Despite not even moving, Charlie Austin must have generated more column inches than any other player in this summer’s Premier League transfer window.
Ironically, the closing of the window at 6pm on Tuesday has made zero difference, with various section of the media (including the Chronicle) instantly claiming that Newcastle and/or other clubs will be signing him in a ‘cut-price’ deal in January.
The Charlie Austin press coverage was farcical throughout the window, with particular highlights being the embarrassing claims by the Daily Mirror that a move to Newcastle was already a ‘done deal’.
Whilst on at least three separate occasions and with three different clubs, bookies generated loads of free publicity by announcing that they had stopped taking bets on the QPR striker joining a particular club, supposedly because of the amount of money wagered.
Throughout the fiasco I don’t think Charlie Austin has done that much wrong, certainly not in public, unlike that other English goalscorer, Saido Berahino.
As the transfer window has crawled to its eventual conclusion, there has been an increasing perception that QPR are going to be the biggest losers in all of this, because they are perceived to have priced the player too high and lost out on selling him.
I have to say that I’m not too sure that QPR have lost out and I have a feeling that the club’s owners might think that as well.
It was widely reported that they wouldn’t sell Charlie Austin unless somebody paid at least £15m.
If Rangers had sold him them I think it is fair to assume they would have had to buy a replacement and arguably spent at least £5m on that player, with no guarantee of goals coming from the new striker.
Instead, QPR have kept hold of the striker who scored more Premier League goals than anybody else, with the exception of Aguero, Kane and Costa – plus his goals were for a side who finished rock bottom.
On top of this, in the previous three seasons Austin scored 59 goals in the Championship despite starting only 98 matches.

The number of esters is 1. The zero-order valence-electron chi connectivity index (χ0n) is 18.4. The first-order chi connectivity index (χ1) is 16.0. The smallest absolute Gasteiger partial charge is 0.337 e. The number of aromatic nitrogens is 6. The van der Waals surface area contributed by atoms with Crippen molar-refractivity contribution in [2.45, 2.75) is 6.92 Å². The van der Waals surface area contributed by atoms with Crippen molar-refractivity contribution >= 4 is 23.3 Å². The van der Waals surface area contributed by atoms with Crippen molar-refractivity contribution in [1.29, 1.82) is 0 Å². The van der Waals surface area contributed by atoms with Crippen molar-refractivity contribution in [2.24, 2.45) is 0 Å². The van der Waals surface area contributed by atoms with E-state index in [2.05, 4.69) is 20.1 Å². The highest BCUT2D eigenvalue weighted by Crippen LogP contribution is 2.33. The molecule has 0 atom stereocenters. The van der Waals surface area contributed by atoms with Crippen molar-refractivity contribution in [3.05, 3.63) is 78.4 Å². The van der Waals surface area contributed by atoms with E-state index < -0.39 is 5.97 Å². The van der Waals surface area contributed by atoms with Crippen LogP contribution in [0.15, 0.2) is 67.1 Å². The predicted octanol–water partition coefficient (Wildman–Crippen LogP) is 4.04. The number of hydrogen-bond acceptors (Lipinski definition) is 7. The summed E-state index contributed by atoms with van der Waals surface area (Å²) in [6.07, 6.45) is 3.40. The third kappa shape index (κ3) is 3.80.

So they have kept a goalscorer with pedigree, plus the player himself doesn’t seem too upset about the idea and has just got on with things, unlike…Berahino.
In fact Charlie Austin has, seemingly unnoticed, just banged in another four goals in five Championship matches for QPR, helping them to sit in joint second (in terms of number of points) in the Championship.
So what is the worst that can happen for QPR?
Leaving aside possible injury (which is the same for all players), the worst I can see happening is that Rangers have Charlie Austin available to bang in goals until January, when they will have another decision to make as to whether they will look to try and sell him.
If they are looking favourites for promotion at that point, or even an outside bet, why would they sell the forward?
Just so long as QPR’s owners can carry the risk of him potentially leaving for nothing next summer, then there is every reason for them to take that gamble.
With reports that Premier League clubs are likely to receive an extra £40m each via the new TV deals as from next (2016/17) season, if promoted QPR would be guaranteed some £105m (they received £65m this summer) just from TV next season, as compared to the £19.3m they’d get as a parachute payment that particular year.
This one season benefit would of course be dwarfed if Rangers managed to find the right formula to stick around in the Premier League, if promoted this campaign.
QPR also appeared to stick to their valuation of Matt Phillips, another star player who has ended up staying at Rangers, along with Charlie Austin he has started well and already scored twice.
So when the media are talking about cut-price deals in January, as though the most likely conclusion is that by then QPR will be ready to take the first offer that comes along, I think they are well wide of the mark.
I think that the Rangers’ owners may well have seen this as by far the best possible scenario, keeping two of their best players and giving QPR the best chance of bouncing back.
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